Tuesday, February 14th, 2017

Chano! – Carnavalintro

No, the answer is no.


[Video][Website]
[5.57]

Thomas Inskeep: This Argentinian cumbia track comes off like a poppier reggaetòn record, with Chano! singing somewhat sweetly yet still sounding like his tongue is in his cheek. 
[6]

Alfred Soto: An amiable reggaetón/cumbia hybrid with too emphatic a vocal. Is it because all involved knew the beat wouldn’t pack the dance floor?
[5]

Edward Okulicz: If I tried to dance to this I would fall flat on my face from trying to latch onto the beat and possibly throw up. Given that, the hammy, seemingly desperate vocal from Chano feels completely natural.
[6]

Iain Mew: He’s just about charming enough to carry the goofy, loping verses, but on a song that tries to fit so many different emotional modes and tempos he really doesn’t have the range.
[4]

Will Adams: The Lonely Island-esque video lays bare the fundamental flaw in “Carnavalintro”: here we have an uncompelling vocalist deploying gimmickry to make up for both his and the song’s lack of spark.
[4]

Juana Giaimo: It’s easy to be against Chano and make fun of him, especially for his slightly bragging persona in the songs of his former band Tan Biónica. But since 2015, Chano’s life seems to be going down which may be why when listening to his only solo song, I suddenly feel empathy for him. “Carnavalintro” may be an upbeat cumbia track, but his trembling voice isn’t as flirty as it was in Tan Biónica. It is instead the voice of a disintegrating man in his deepest loneliness, putting together lines that hardly make any sense until he is enlightened by the purest words of nostalgia: “I dream of never dreaming again.” In years when cumbia has been represented in the Rio de la Plata by repetitive and rather superficial bands like Marama, Agapornis and Rombai, Chano’s cumbia feels truly genuine.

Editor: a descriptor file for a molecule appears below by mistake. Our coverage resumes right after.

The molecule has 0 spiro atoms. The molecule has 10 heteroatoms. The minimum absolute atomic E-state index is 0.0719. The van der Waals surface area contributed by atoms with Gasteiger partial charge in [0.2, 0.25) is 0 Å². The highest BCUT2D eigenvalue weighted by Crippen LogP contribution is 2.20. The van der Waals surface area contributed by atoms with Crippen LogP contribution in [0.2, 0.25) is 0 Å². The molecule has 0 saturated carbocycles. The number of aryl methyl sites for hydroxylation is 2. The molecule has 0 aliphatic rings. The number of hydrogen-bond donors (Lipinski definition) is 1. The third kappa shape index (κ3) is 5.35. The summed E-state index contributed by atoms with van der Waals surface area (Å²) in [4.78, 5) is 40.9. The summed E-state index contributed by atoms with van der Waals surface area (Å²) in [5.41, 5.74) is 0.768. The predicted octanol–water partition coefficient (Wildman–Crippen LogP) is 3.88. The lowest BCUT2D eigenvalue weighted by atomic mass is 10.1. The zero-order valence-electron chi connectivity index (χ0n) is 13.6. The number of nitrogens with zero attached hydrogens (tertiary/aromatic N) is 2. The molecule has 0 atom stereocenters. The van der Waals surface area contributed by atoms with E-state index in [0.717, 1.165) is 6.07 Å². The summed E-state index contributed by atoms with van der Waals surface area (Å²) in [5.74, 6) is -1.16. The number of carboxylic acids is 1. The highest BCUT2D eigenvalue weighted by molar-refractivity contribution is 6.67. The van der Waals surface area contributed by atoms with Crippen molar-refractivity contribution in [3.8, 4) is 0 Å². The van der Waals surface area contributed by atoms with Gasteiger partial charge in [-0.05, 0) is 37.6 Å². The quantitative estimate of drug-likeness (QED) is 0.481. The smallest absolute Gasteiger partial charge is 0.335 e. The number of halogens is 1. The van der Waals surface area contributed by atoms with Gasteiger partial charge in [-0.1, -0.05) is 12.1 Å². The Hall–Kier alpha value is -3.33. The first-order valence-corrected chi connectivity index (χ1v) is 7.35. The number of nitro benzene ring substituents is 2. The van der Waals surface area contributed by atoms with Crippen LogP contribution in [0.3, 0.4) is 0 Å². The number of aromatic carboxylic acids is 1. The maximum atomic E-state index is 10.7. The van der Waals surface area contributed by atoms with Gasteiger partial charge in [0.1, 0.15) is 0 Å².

[8]

Tim de Reuse: There’s a little rhythmic wonkiness on the standard reggaeton beat here that adds a surprisingly engaging lilt to things; merely decent lines like “Tengo que tratar de no esperar / Lo inevitable mas, te vas, te vas” turn bittersweet and catchy when they sound like they’re just barely not falling over. Every other aspect blends into a haze of gloss and overproduction that doesn’t have quite as much going for it.
[6]

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